Completely, dude. My friend, his name is Grant Forbes, he is just the biggest inspiration for everything I do today. He was the real motivational push, really.
It’s a terrible thing. He was just like the juice for everything. When that happened, I was just like, in honor of Grant anyway, keep going and try to do stuff with skating, and the other stuff we were all into. It is so motivating. Any time I try a trick or anything, it runs through my head, “All right, we know this is like work.”
Does that also, in some way, inspire you to give one-hundred-percent when filming or shooting a photo?
One-hundred-percent. Because when I started going skating with him, when we started going on trips and film for “Pseudo Visions” [his Virginia crew] edits, he’d be like, “Hey let’s go to Richmond!” And we’d have a blast. He was the driving force; I always keep him in mind. Like, this is what we’re doing this for. It’s not just for me, it’s above that.
I talked with Bart Jones, the photographer, and he said that you’re always down to shoot stuff.
I have so much fun with the whole thing! My best friend back in Virginia, Stephen Stalnecker—now that’s a name—shot photos when we were younger. We had no one around to film so me and him would always go out and shoot photos. The process is just so fun to go out and just do something! Anything skating, I just think that it’s all fun. Every aspect: whether it’s a photo, which is just the coolest thing to me; or seeing the footage; or just landing it. I really am too obsessed with it, I guess! [laughs]
Tell me about some of these legendary hijinx you’re known for. For example, tell me about the time you spread your butt cheeks on your aunt’s sandwich.
Oh… my… gosh. I really don’t even know if I can go into detail about that. [laughs] I don’t know, dude. I’m realizing this as I get older: I would never do any really troublesome shit now. When I was younger I would never want to be on my parents’ bad sides. I would get in trouble and it would be terrible—I couldn’t do what I want.
But… I was a prankster. And I don’t know why but I would prank my aunt. I would never really get away with it. I would prank her so much! One time there was a sandwich—I pranked the sandwich. I filmed it and showed it her [after she ate it] and she laughed so hard she pissed herself.
I was like thirteen and I was always doing little mischievous shit. Looking back, it’s like, Dude what are you doing?! If my little brother did that, I would beat him up or something. They were just little things just to get a thrill, but nothing too crazy. But yeah: prankster is what I would call myself. I never got into too much trouble; it was all in good fun. Nothing serious, thank God!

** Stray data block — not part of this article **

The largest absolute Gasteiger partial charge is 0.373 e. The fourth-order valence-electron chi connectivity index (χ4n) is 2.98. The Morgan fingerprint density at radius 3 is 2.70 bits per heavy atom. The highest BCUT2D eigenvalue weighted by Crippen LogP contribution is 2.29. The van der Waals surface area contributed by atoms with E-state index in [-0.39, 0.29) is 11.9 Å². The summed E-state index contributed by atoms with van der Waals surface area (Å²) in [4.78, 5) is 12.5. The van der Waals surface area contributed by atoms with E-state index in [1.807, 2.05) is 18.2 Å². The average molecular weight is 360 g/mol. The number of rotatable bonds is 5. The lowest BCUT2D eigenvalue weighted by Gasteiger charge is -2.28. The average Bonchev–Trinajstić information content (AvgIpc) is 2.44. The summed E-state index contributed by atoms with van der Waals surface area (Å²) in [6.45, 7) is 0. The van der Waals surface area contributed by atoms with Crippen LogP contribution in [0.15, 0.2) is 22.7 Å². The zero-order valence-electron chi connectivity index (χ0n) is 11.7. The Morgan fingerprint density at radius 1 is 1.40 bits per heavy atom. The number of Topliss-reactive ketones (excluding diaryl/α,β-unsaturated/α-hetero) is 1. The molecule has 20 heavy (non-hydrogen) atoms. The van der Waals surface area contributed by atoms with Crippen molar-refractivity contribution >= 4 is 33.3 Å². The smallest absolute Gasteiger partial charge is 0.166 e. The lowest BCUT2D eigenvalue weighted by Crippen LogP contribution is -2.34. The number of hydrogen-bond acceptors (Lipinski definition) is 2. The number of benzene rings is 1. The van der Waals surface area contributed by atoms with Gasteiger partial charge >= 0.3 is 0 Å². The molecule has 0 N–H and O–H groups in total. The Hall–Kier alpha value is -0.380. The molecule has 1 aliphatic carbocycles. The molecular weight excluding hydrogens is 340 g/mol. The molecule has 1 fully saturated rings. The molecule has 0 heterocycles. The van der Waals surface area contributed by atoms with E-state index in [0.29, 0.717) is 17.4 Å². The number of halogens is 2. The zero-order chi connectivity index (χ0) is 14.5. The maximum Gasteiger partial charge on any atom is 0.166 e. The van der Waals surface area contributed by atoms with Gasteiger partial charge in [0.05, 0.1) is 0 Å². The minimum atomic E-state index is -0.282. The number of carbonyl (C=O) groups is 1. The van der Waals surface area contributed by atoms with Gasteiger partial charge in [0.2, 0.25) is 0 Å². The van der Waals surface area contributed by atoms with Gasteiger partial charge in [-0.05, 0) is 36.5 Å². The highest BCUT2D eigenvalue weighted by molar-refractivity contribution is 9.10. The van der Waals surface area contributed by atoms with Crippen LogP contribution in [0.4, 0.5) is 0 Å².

When did you get on Birdhouse?
I think it was a year ago now. Last summer. I’ve been skating with [Birdhouse TM] Adam Mills and those guys for years now, since I moved out to California. Before I started getting Birdhouse boards, I went on a couple of trips just as a friend.
A year ago, my buddy Mills mentioned some stuff to me. I wasn’t even like, Oh I could get boards from them. I was just like, Those are my dogs!
Ever since then it has just been so sick! Just natural and fun.
Have you been filming for Saturdays [new Birdhouse video]?
Just going out with Mills. When I started getting boards I was still recovering from knee surgery. But I’m just trying to film with them as much as I can. I’ve honestly never had a conversation with Mills about the new Birdhouse video, though. I’ve just been trying to get stuff with them. The video is coming soon. It’s coming in hot!
Can you share any details about how you started hanging out with Bruce Willis’s daughter?
To be honest, I really only hung out with her for one day! [laughs] We just hung out. But yeah… that’s hijinx. [laughs]
What are your plans for this year?
I just want to stay skating, just in the streets. That’s the funnest to me. No real big plans; just keep it up!
The Skateboard Mag issue #162 is available now!